"The Taj Mahal- A History"

TheTaj Mahal mausoleum located in Agra, India, that was built under Mughal Emperor Shah Jahan in memory of his favorite wife, Mumtaz Mahal. The Taj Mahal (also " the Taj ") is considered the finest example of Mughal architecture, a style that combines elements from Persian, Turkish, Indian, and Islamic architectural styles. In 1983, the Taj Mahal became a UNESCO World Heritage Site and was cited as "the jewel of Muslim art in India and one of the universally admired masterpieces of the world's heritage."

While the white domed marble mausoleum is most familiar, Taj Mahal is an integrated complex of structures that was completed around 1648. Ustad Ahmad Lahauri is generally considered as the principal designer of Taj Mahal.

In 1631, Shah Jahan, emperor during Mughal's period of greatest prosperity, was griefstricken when his third wife, Mumtaz Mahal, died during the birth of their fourteenth child, Gauhara Begum. The court chronicles of Shah Jahan's grief illustrates the love story traditionally held as an inspiration for Taj Mahal. The construction of Taj Mahal begun soon after Mumtaz's death with the principal mausoleum completed in 1648. The surrounding buildings and garden were finished five years later. Visiting Agra in 1663, French traveller Fran├žois Bernier wrote: " I shall finish this letter with a description of the two wonderful mausoleums which constitute the chief superiority of Agra over Delhi. One was erected by Jehan-guyre in honour of his father Ekbar; and Shas-Jahan raised the other to the memory of his wife Tage Mehale, that extraordinary and celebrated beauty, of whom her husband was so enamoured it is said that he was constant to her during life, and at her death was so affected as nearly to follow her to the grave. "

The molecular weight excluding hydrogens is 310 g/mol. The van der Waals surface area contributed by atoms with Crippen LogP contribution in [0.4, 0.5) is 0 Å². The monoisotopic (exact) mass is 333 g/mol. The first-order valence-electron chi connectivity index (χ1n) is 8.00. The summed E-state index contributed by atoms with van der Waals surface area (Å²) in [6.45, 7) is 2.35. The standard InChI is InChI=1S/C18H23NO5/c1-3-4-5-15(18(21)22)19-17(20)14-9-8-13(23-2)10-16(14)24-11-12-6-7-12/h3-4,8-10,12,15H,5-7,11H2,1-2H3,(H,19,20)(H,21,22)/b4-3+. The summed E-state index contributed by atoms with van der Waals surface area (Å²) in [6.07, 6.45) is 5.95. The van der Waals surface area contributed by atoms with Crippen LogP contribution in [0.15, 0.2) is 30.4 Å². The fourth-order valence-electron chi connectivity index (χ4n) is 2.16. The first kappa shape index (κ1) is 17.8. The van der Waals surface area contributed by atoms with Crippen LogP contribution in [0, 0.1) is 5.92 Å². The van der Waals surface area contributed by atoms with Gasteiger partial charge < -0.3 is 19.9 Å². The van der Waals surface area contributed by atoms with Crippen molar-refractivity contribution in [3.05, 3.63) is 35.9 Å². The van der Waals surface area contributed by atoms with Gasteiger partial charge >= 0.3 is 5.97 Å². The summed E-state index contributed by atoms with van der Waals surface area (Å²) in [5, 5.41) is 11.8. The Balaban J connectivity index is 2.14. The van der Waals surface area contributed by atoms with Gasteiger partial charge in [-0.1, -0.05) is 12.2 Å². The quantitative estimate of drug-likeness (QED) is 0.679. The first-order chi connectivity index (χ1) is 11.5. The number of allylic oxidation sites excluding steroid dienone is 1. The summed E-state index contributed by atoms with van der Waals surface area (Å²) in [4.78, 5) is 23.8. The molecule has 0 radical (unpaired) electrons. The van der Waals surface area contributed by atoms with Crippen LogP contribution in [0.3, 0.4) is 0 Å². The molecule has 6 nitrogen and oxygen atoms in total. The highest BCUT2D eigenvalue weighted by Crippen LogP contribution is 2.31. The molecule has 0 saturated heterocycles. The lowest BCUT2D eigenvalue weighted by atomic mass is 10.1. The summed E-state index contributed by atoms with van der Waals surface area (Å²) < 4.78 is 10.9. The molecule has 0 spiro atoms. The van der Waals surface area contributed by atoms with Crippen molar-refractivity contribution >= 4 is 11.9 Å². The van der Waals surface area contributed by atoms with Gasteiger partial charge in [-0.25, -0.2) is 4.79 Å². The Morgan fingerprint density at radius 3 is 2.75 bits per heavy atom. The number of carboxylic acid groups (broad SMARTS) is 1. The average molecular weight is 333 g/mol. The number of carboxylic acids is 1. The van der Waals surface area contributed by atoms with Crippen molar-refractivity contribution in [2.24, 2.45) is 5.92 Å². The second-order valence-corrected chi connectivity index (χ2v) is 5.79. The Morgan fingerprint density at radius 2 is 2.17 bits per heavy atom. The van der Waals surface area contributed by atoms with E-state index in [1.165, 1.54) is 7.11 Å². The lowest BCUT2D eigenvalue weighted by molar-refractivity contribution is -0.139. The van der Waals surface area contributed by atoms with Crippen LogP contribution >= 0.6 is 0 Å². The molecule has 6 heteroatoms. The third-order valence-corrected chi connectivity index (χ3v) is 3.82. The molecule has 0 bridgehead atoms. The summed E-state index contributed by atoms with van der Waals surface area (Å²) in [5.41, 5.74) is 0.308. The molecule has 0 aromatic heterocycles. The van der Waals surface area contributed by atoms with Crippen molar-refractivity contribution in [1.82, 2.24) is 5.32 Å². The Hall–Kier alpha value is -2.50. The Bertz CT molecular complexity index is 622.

Tomb of Humayun shares similar patterns with Taj MahalThe Taj Mahal incorporates and expands on design traditions of Persian and earlier Mughal architecture. Specific inspiration came from successful Timurid and Mughal buildings including the Gur-e Amir (the tomb of Timur, progenitor of the Mughal dynasty, in Samarkand, Humayun's Tomb, Itmad-Ud-Daulah's Tomb (sometimes called the Baby Taj), and Shah Jahan's own Jama Masjid in Delhi. While earlier Mughal buildings were primarily constructed of red sandstone, Shah Jahan promoted use of white marble inlaid with semi-precious stones and buildings under his patronage reached new levels of refinement.